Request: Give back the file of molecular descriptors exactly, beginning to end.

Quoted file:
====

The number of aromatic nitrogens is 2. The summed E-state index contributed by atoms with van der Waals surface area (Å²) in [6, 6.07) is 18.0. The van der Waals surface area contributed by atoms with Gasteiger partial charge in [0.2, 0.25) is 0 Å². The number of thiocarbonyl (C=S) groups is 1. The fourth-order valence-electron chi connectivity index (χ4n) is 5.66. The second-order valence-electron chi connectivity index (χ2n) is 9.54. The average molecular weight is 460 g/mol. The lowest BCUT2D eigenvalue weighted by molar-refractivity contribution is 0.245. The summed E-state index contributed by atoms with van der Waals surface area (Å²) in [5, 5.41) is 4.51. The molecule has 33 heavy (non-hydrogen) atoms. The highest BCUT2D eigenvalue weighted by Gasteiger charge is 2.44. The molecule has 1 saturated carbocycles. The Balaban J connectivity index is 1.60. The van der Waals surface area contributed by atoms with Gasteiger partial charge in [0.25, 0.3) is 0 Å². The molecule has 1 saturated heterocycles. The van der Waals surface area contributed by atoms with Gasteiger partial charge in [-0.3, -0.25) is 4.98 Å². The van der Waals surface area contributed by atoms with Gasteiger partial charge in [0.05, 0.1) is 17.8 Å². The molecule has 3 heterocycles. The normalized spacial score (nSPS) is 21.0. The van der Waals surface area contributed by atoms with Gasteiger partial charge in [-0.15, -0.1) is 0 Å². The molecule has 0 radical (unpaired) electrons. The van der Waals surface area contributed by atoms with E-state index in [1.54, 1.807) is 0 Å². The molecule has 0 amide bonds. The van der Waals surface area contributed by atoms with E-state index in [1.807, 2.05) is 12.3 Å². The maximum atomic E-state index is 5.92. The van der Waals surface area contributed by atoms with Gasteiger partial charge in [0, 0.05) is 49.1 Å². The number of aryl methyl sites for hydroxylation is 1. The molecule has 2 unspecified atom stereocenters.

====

The number of aromatic nitrogens is 2. The summed E-state index contributed by atoms with van der Waals surface area (Å²) in [6, 6.07) is 18.0. The van der Waals surface area contributed by atoms with Gasteiger partial charge in [0.2, 0.25) is 0 Å². The number of thiocarbonyl (C=S) groups is 1. The fourth-order valence-electron chi connectivity index (χ4n) is 5.66. The second-order valence-electron chi connectivity index (χ2n) is 9.54. The average molecular weight is 460 g/mol. The lowest BCUT2D eigenvalue weighted by molar-refractivity contribution is 0.245. The summed E-state index contributed by atoms with van der Waals surface area (Å²) in [5, 5.41) is 4.51. The molecule has 33 heavy (non-hydrogen) atoms. The highest BCUT2D eigenvalue weighted by Gasteiger charge is 2.44. The molecule has 1 saturated carbocycles. The Balaban J connectivity index is 1.60. The van der Waals surface area contributed by atoms with Gasteiger partial charge in [0.25, 0.3) is 0 Å². The molecule has 1 saturated heterocycles. The van der Waals surface area contributed by atoms with Gasteiger partial charge in [-0.3, -0.25) is 4.98 Å². The van der Waals surface area contributed by atoms with Gasteiger partial charge in [0.05, 0.1) is 17.8 Å². The molecule has 3 heterocycles. The normalized spacial score (nSPS) is 21.0. The van der Waals surface area contributed by atoms with Gasteiger partial charge in [-0.15, -0.1) is 0 Å². The molecule has 0 radical (unpaired) electrons. The van der Waals surface area contributed by atoms with E-state index in [1.54, 1.807) is 0 Å². The molecule has 0 amide bonds. The van der Waals surface area contributed by atoms with E-state index in [1.807, 2.05) is 12.3 Å². The maximum atomic E-state index is 5.92. The van der Waals surface area contributed by atoms with Gasteiger partial charge in [0, 0.05) is 49.1 Å². The number of aryl methyl sites for hydroxylation is 1. The molecule has 2 unspecified atom stereocenters.